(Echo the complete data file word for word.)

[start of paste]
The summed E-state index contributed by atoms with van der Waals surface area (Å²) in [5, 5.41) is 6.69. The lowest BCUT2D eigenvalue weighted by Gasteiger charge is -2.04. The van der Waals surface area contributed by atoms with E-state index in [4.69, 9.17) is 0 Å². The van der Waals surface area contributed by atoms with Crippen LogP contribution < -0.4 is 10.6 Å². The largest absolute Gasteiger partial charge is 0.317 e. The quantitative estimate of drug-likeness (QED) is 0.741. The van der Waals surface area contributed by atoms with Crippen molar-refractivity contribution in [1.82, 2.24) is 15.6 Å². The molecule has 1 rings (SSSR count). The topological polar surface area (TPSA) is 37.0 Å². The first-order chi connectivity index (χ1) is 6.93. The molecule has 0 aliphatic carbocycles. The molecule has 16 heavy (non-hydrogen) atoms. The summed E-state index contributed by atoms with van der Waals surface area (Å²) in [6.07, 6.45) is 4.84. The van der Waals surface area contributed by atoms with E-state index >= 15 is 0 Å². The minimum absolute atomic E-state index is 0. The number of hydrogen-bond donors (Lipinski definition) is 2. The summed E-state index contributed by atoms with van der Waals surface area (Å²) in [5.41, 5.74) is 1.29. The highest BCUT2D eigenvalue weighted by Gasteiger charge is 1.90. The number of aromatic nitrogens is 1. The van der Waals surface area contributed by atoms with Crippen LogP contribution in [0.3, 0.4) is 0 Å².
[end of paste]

The summed E-state index contributed by atoms with van der Waals surface area (Å²) in [5, 5.41) is 6.69. The lowest BCUT2D eigenvalue weighted by Gasteiger charge is -2.04. The van der Waals surface area contributed by atoms with E-state index in [4.69, 9.17) is 0 Å². The van der Waals surface area contributed by atoms with Crippen LogP contribution < -0.4 is 10.6 Å². The largest absolute Gasteiger partial charge is 0.317 e. The quantitative estimate of drug-likeness (QED) is 0.741. The van der Waals surface area contributed by atoms with Crippen molar-refractivity contribution in [1.82, 2.24) is 15.6 Å². The molecule has 1 rings (SSSR count). The topological polar surface area (TPSA) is 37.0 Å². The first-order chi connectivity index (χ1) is 6.93. The molecule has 0 aliphatic carbocycles. The molecule has 16 heavy (non-hydrogen) atoms. The summed E-state index contributed by atoms with van der Waals surface area (Å²) in [6.07, 6.45) is 4.84. The van der Waals surface area contributed by atoms with E-state index >= 15 is 0 Å². The minimum absolute atomic E-state index is 0. The number of hydrogen-bond donors (Lipinski definition) is 2. The summed E-state index contributed by atoms with van der Waals surface area (Å²) in [5.41, 5.74) is 1.29. The highest BCUT2D eigenvalue weighted by Gasteiger charge is 1.90. The number of aromatic nitrogens is 1. The van der Waals surface area contributed by atoms with Crippen LogP contribution in [0.3, 0.4) is 0 Å².